In Apple's expansive catalog of products, one of the most glaring sore spots is its signature music application, iTunes. "Why does iTunes suck?" is a top search query on Google, and users often complain about the application's maddening unresponsiveness, overcomplicated settings, propensity to freeze on a dime, and seemingly endless slew of time-consuming updates. According to a new report from Bloomberg, Apple is finally preparing to overhaul the media application by the end of the year. What's supposedly in store? Here, four rumored changes: 

1. It'll become more like Spotify
Apple's go-to music product already boasts a catalog of 28 million songs and 45,000 movies, which have to be purchased. To help iTunes stay competitive with music-streaming service Spotify, Apple is said to be working on a deal with music labels that will let users listen to a song for free if it's shared by a friend, says Jacqui Cheng at Ars Technica. Some tech analysts think that Apple feels "threatened" by Spotify's recent entry into the U.S. market, and no wonder: Recent figures suggest that Spotify's streaming model has already become the second most profitable revenue stream for record labels behind iTunes, surpassing even CD sales. Some sources even say that the music industry is "urging" Apple to launch a "subscription-based all-you-can-eat music download model," says Tom Cheredar at VentureBeat, but this probably won't happen because it would decrease Apple's media sales revenue.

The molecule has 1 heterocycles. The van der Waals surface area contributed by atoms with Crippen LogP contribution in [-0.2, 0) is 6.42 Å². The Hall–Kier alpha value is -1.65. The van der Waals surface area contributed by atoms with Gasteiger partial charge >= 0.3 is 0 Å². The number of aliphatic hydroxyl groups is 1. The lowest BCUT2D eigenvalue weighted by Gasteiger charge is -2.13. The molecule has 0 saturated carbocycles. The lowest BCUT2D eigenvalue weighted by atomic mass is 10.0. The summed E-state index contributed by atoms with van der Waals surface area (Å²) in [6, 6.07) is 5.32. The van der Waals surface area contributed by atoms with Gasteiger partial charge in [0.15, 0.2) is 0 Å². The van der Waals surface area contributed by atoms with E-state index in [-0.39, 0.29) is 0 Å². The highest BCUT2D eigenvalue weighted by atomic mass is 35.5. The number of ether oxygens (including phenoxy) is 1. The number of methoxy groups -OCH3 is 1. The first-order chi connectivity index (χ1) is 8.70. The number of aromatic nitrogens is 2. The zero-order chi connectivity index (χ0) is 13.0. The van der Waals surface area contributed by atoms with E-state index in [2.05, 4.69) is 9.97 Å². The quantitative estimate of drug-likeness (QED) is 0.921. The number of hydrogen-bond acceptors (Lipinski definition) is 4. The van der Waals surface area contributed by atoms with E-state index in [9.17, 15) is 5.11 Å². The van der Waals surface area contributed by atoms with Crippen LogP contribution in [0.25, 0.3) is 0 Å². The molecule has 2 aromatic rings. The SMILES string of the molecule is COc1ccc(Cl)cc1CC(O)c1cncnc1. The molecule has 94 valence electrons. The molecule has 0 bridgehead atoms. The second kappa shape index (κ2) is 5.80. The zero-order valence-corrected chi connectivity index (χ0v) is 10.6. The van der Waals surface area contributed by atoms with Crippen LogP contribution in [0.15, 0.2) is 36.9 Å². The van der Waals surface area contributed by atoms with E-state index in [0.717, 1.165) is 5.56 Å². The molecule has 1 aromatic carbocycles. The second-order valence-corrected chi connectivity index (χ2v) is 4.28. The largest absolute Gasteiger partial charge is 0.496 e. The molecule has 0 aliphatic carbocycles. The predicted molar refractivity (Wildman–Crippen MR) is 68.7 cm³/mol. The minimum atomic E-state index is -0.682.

2. Tighter integration with Facebook and Twitter
For its last update to iOS, Apple had Twitter-access built into its applications. With the impending release of iOS 6, it'll finally do the same for Facebook, and that "tighter integration of social networks" is also rumored to be coming to iTunes, says Bloomberg, which falls in line with Apple's strategy to encourage music sharing.

3. iTunes will be divided into separate applications
As it stands, iTunes badly needs a trim. It's an overcrowded "do everything" app, says Cheng, and would benefit from being pared down to concentrate on a few core services. Though podcasting used to be built into iTunes, Apple earlier this week released a standalone Podcasts app for iOS users, and is rumored to be doing the same for iTunes U, the education tool that lets teachers upload audio and video resources for students. 

4. Better syncing
Organizing material across iPhones, iPads, and iPods has become "increasingly difficult," says Bloomberg, and Apple is looking to further integrate its iCloud internet-based storage service to make the experience smoother. The idea is to give users the ability to sync media across multiple devices without having to plug them in. Although a few of these purported changes are sure to raise eyebrows, says Cheng, at least Apple is doing something to finally "un-cruft-ify" its software.